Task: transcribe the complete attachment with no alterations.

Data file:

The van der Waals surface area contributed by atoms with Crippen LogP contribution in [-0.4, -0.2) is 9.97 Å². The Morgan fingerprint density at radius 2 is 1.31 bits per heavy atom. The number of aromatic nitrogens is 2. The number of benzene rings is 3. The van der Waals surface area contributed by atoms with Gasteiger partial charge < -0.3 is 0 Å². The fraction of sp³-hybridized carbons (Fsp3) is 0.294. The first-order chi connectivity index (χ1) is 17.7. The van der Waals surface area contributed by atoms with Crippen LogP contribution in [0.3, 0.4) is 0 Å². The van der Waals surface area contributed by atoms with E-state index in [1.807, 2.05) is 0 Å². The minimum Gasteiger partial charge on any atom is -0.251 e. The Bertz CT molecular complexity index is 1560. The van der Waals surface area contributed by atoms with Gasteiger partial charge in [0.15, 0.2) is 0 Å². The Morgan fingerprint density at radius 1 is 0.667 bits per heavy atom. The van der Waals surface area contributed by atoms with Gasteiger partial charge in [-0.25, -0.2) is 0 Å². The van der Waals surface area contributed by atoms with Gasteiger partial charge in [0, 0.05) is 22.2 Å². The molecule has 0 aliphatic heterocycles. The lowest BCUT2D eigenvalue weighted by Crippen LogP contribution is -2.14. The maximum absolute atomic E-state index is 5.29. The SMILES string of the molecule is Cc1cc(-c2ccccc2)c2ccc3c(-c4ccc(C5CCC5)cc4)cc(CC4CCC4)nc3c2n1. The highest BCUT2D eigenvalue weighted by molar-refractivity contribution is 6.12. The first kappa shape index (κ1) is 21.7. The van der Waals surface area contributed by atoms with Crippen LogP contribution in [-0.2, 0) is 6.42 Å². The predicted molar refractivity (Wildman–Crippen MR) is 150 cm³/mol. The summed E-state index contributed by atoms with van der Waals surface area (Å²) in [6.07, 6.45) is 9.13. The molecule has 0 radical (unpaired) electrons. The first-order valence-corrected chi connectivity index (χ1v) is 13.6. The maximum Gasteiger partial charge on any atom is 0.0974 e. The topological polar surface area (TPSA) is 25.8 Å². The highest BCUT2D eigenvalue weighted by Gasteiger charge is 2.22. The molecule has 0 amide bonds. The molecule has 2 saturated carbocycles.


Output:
The van der Waals surface area contributed by atoms with Crippen LogP contribution in [-0.4, -0.2) is 9.97 Å². The Morgan fingerprint density at radius 2 is 1.31 bits per heavy atom. The number of aromatic nitrogens is 2. The number of benzene rings is 3. The van der Waals surface area contributed by atoms with Gasteiger partial charge < -0.3 is 0 Å². The fraction of sp³-hybridized carbons (Fsp3) is 0.294. The first-order chi connectivity index (χ1) is 17.7. The van der Waals surface area contributed by atoms with Crippen LogP contribution in [0.3, 0.4) is 0 Å². The van der Waals surface area contributed by atoms with E-state index in [1.807, 2.05) is 0 Å². The minimum Gasteiger partial charge on any atom is -0.251 e. The Bertz CT molecular complexity index is 1560. The van der Waals surface area contributed by atoms with Gasteiger partial charge in [0.15, 0.2) is 0 Å². The Morgan fingerprint density at radius 1 is 0.667 bits per heavy atom. The van der Waals surface area contributed by atoms with Gasteiger partial charge in [-0.25, -0.2) is 0 Å². The van der Waals surface area contributed by atoms with Gasteiger partial charge in [0, 0.05) is 22.2 Å². The molecule has 0 aliphatic heterocycles. The lowest BCUT2D eigenvalue weighted by Crippen LogP contribution is -2.14. The maximum absolute atomic E-state index is 5.29. The SMILES string of the molecule is Cc1cc(-c2ccccc2)c2ccc3c(-c4ccc(C5CCC5)cc4)cc(CC4CCC4)nc3c2n1. The highest BCUT2D eigenvalue weighted by molar-refractivity contribution is 6.12. The first kappa shape index (κ1) is 21.7. The van der Waals surface area contributed by atoms with Crippen LogP contribution in [-0.2, 0) is 6.42 Å². The predicted molar refractivity (Wildman–Crippen MR) is 150 cm³/mol. The summed E-state index contributed by atoms with van der Waals surface area (Å²) in [6.07, 6.45) is 9.13. The molecule has 0 radical (unpaired) electrons. The first-order valence-corrected chi connectivity index (χ1v) is 13.6. The maximum Gasteiger partial charge on any atom is 0.0974 e. The topological polar surface area (TPSA) is 25.8 Å². The highest BCUT2D eigenvalue weighted by Gasteiger charge is 2.22. The molecule has 0 amide bonds. The molecule has 2 saturated carbocycles.